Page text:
I'm so sorry to hear you lost the other brother as well. I truly do understand your grief and confusion as I've been through it so many times myself. And you're right, the guilt you feel is painful as we hold ourselves responsible for the wellbeing of our pets. When this happens with no clear reason we naturally feel we missed something that was there and that we should have recognized.

I did not ask about the pellets you're feeding and it probably should be addressed as well. Did you by chance change anything in the type of pellets you feed? By that I mean did you get a different brand, or possibly change to rabbit pellets rather than guinea pig pellets?

The reason I ask is that there is a significant difference between rabbit and guinea pig feed. Rabbit pellets often have antibiotics in them, as they are prone to illnesses that guinea pigs are not. Guinea pigs cannot tolerate those antibiotics. They destroy the normal bacteria in their gut that helps them digest food, leaving them susceptible to a secondary infection.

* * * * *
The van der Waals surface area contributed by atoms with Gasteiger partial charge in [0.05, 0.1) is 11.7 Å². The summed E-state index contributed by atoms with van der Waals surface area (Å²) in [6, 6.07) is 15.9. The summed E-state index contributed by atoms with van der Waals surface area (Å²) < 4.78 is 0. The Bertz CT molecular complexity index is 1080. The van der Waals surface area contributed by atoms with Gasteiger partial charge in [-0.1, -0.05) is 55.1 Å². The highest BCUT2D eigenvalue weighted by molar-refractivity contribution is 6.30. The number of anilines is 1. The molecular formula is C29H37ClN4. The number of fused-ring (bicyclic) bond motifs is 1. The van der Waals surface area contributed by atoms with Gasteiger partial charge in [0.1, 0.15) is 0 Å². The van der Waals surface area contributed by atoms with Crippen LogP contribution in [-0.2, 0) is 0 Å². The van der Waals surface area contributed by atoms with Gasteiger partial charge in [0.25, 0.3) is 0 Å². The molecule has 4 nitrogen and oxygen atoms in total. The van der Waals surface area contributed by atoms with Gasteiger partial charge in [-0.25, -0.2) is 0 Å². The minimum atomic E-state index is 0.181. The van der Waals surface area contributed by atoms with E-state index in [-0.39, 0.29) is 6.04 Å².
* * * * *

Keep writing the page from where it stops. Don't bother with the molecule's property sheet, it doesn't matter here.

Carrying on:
I am not a fan of the pellets that are often offered in grocery stores and discount stores, the ones that contain all the colored bits and pieces in them. Too often these stores do not have a fast turnover and the feed has lost it's nutritional value before it is sold. The colored bits in the feed are nothing more than eye candy for the owners and can slowly starve a guinea pig for lack of nutrition.

I'm sure you've already tried to think of everything you can.  I wish I could give you an absolute answer but unfortunately that's just not always possible.  There are not too many things that are dangerous to a guinea pig but even then we can't always pinpoint the cause of sudden death such as you've experienced.  

I know this brings you very little comfort. I wish I had the right answer for the cause. I'm so very sorry you had to go through this. Please know that my heart is with you and I do understand.

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Pat VanAllen